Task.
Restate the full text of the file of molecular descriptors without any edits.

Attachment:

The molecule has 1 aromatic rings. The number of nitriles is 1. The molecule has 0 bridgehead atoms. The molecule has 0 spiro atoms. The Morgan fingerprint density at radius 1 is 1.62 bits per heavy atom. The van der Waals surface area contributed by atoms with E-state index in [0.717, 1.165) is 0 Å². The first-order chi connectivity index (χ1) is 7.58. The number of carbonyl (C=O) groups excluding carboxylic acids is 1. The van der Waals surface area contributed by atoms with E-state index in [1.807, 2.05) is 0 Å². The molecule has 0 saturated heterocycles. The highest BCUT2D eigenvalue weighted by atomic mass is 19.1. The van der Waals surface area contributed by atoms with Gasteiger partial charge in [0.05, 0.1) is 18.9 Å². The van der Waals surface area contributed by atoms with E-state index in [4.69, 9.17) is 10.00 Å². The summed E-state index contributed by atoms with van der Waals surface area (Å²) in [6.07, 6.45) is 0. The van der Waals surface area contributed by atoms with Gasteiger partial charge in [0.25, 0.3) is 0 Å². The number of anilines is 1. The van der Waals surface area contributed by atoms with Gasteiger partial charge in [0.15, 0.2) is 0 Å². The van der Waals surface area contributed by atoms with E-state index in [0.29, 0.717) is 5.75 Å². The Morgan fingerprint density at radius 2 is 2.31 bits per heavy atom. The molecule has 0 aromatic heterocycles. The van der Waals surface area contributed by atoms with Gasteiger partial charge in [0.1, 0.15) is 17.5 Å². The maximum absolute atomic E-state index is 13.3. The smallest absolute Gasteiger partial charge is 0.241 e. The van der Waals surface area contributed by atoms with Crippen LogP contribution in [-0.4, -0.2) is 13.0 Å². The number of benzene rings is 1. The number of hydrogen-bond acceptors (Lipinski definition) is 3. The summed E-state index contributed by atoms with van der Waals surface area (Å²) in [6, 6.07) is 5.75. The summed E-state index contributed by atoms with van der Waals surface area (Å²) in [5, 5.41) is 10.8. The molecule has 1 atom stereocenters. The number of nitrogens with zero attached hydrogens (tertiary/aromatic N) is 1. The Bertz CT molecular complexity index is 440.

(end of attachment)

The molecule has 1 aromatic rings. The number of nitriles is 1. The molecule has 0 bridgehead atoms. The molecule has 0 spiro atoms. The Morgan fingerprint density at radius 1 is 1.62 bits per heavy atom. The van der Waals surface area contributed by atoms with E-state index in [0.717, 1.165) is 0 Å². The first-order chi connectivity index (χ1) is 7.58. The number of carbonyl (C=O) groups excluding carboxylic acids is 1. The van der Waals surface area contributed by atoms with E-state index in [1.807, 2.05) is 0 Å². The molecule has 0 saturated heterocycles. The highest BCUT2D eigenvalue weighted by atomic mass is 19.1. The van der Waals surface area contributed by atoms with Gasteiger partial charge in [0.05, 0.1) is 18.9 Å². The van der Waals surface area contributed by atoms with E-state index in [4.69, 9.17) is 10.00 Å². The summed E-state index contributed by atoms with van der Waals surface area (Å²) in [6.07, 6.45) is 0. The van der Waals surface area contributed by atoms with Gasteiger partial charge in [0.25, 0.3) is 0 Å². The number of anilines is 1. The van der Waals surface area contributed by atoms with Gasteiger partial charge in [0.15, 0.2) is 0 Å². The van der Waals surface area contributed by atoms with E-state index in [0.29, 0.717) is 5.75 Å². The Morgan fingerprint density at radius 2 is 2.31 bits per heavy atom. The molecule has 0 aromatic heterocycles. The van der Waals surface area contributed by atoms with Gasteiger partial charge in [0.1, 0.15) is 17.5 Å². The maximum absolute atomic E-state index is 13.3. The smallest absolute Gasteiger partial charge is 0.241 e. The van der Waals surface area contributed by atoms with Crippen LogP contribution in [-0.4, -0.2) is 13.0 Å². The number of benzene rings is 1. The number of hydrogen-bond acceptors (Lipinski definition) is 3. The summed E-state index contributed by atoms with van der Waals surface area (Å²) in [6, 6.07) is 5.75. The summed E-state index contributed by atoms with van der Waals surface area (Å²) in [5, 5.41) is 10.8. The molecule has 1 atom stereocenters. The number of nitrogens with zero attached hydrogens (tertiary/aromatic N) is 1. The Bertz CT molecular complexity index is 440.